I think I will take the fifth on this one.

Engel further views that for liberty to thrive, we must look beyond the state – and into the social decay of the society around us:

There really is a culture war, or rather a civilizational war— and the state thrives on, even fuels, the chaos and strife created by agitating the far left and what it deems to be an “extremist right.”

Libertarianism cannot stand as the singular issue if one is after liberty.  Such a view is certainly not necessary, and absolutely not sufficient:

It’s not necessary because there’s great resources and perspective to be found in non-libertarian advocates of liberty (such as, say, Roger Scruton or Richard Weaver) and it’s not sufficient because there are libertarian advocates of social leftism, libertinism, and an agitating spirit of war against social institutions (such as, say Steve Horwitz or Kevin Carson). Must we really think of the future resting on a coalition with the latter at the expense of the former?

I won’t take the fifth here, as I have answered this question many times before – I would rather live in a neighborhood with Pat Buchanan and Thomas Sowell than I would with what passes for “libertarian” outside of Auburn, Alabama.

Finally, on the idea that we can build a society committed to liberty purely on libertarian ideas:

No actual societies in history (from the Germanic tribes to the Celtic clans and onward over the centuries to the nineteenth century) formulated themselves based preeminently on ideas. Culture, language, heritage, common interests and memories and habits and custom created societies.

The broader libertarian movement (such as it is) does not think of society this way – in fact, you are considered a fascist by this broader group if you think of society this way.


Which brings me back to Murray Rothbard, from a paper he wrote for the Volker Fund, entitled On Mises's Ethical Relativism:

What I have been trying to say is that Mises's utilitarian, relativist approach to ethics is not nearly enough to establish a full case for liberty. It must be supplemented by an absolutist ethic — an ethic of liberty, as well as of other values needed for the health and development of the individual — grounded on natural law, i.e., discovery of the laws of man's nature.

In the vast world that can be broadly defined as libertarian today, the number of prominent libertarians who have clearly grasped Rothbard’s meaning can be counted on one hand.  I will offer two: Hans Hoppe has offered a clear and strong voice regarding the necessary cultural foundation for liberty, and Lew Rockwell has founded and built the two most prominent institutions in support of such an endeavor.

Here is to hoping that Engel finds equal success in his endeavor in the coming years.


Engel isn’t abandoning libertarianism; he is just working to place it in its proper role – and to not expect more from it than it can deliver.  It offers nothing more than a theory of when physical violence is justified.  It has a clear role in a society dedicated to liberty.


  1. Thank you for this article, Bionic. I've downloaded the "Ethics of Liberty" ebook and plan to start reading it today.

    Ethics of Liberty:

    1. ... and here is logical support from Mr. Hoppe's introduction to "Ethics of Liberty" which supports your tenant that the old traditions should not be lightly ignored:

      "... Newly discovered non-hypothetical truths, even if not impossible, should be expected to be rare intellectual events and, the newer they are, the more suspect they are. It must be expected that most non-hypothetical truths already have been discovered and learned long ago and merely need to be rediscovered and relearned by every successive generation. And it also should be expected that scientific progress in ethics and economics, as in other disciplines concerned with non-hypothetical propositions and relations such as philosophy; logic; and mathematics, will usually be extremely slow and painstaking. The danger is NOT that a new generation of intellectuals cannot add anything new or better to the stock of knowledge inherited from the past but rather THAT IT WILL NOT, OR ONLY INCOMPLETELY, RELEARN WHATEVER KNOWLEDGE ALREADY EXISTS AND WILL FALL INTO OLD ERRORS INSTEAD ..."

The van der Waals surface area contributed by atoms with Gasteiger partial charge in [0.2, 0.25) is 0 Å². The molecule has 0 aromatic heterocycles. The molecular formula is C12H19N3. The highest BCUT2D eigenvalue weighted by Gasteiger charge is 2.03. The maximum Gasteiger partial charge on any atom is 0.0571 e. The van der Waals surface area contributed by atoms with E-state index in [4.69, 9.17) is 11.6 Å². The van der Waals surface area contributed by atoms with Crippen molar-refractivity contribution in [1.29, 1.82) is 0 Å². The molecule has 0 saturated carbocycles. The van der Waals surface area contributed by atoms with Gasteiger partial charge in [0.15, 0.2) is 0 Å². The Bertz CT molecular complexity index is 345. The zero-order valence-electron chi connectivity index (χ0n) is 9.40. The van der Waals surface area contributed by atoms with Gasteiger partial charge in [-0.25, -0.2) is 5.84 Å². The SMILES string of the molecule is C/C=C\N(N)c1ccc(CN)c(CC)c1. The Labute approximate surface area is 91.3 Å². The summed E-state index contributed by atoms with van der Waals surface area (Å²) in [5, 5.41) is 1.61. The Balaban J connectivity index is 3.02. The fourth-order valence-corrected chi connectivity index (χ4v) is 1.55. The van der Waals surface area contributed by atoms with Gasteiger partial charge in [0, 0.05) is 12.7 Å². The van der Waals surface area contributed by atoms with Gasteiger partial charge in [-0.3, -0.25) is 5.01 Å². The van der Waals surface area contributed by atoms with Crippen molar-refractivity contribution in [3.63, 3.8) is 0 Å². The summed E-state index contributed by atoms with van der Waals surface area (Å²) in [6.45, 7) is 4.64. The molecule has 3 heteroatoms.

-- Hans-Herman Hoppe, "The Ethics of Liberty", Introduction, pg xvii, emphasis added.


    2. That's wonderful! I think you'll enjoy it, but I'm sure that you'll take issue with chapter 14 "Children and Rights". Just try to keep in mind that Rothbard didn't have any kids and got almost everything else right.

    3. I believe that Rothbard was a highly intelligent man and a genius by any standard. But geniuses have been known to be dead wrong and not infrequently. No matter how smart you may be, garbage in / garbage out is always true.

    4. Oh! Here's another tidbit from Hoppe's intro (it's a VERY long intro):

      "... from the 1950's ... until the end of his life, Rothbard did not waver on fundamental matters of economic or political theory. Yet ... a different thematic emphasis became apparent in his later writings, most noticeably in the several hundred articles contributed during the last years of his life. Apart from economic and political concerns, Rothbard increasingly focused his attention on and STRESSED THE IMPORTANCE OF CULTURE as a SOCIOLOGICAL PREREQUISITE OF LIBERTARIANISM."

      --Hans-Herman Hoppe "Ethics of Liberty" pg xxxviii, emphasis added.

      It seems that Rothbard (near the end of his life) noticed that western culture was no longer conducive to liberty and was making an effort, either to stem the tide (unlikely, given his lack of real influence) or to warn about and document those aspects of culture that he saw as conducive to liberty.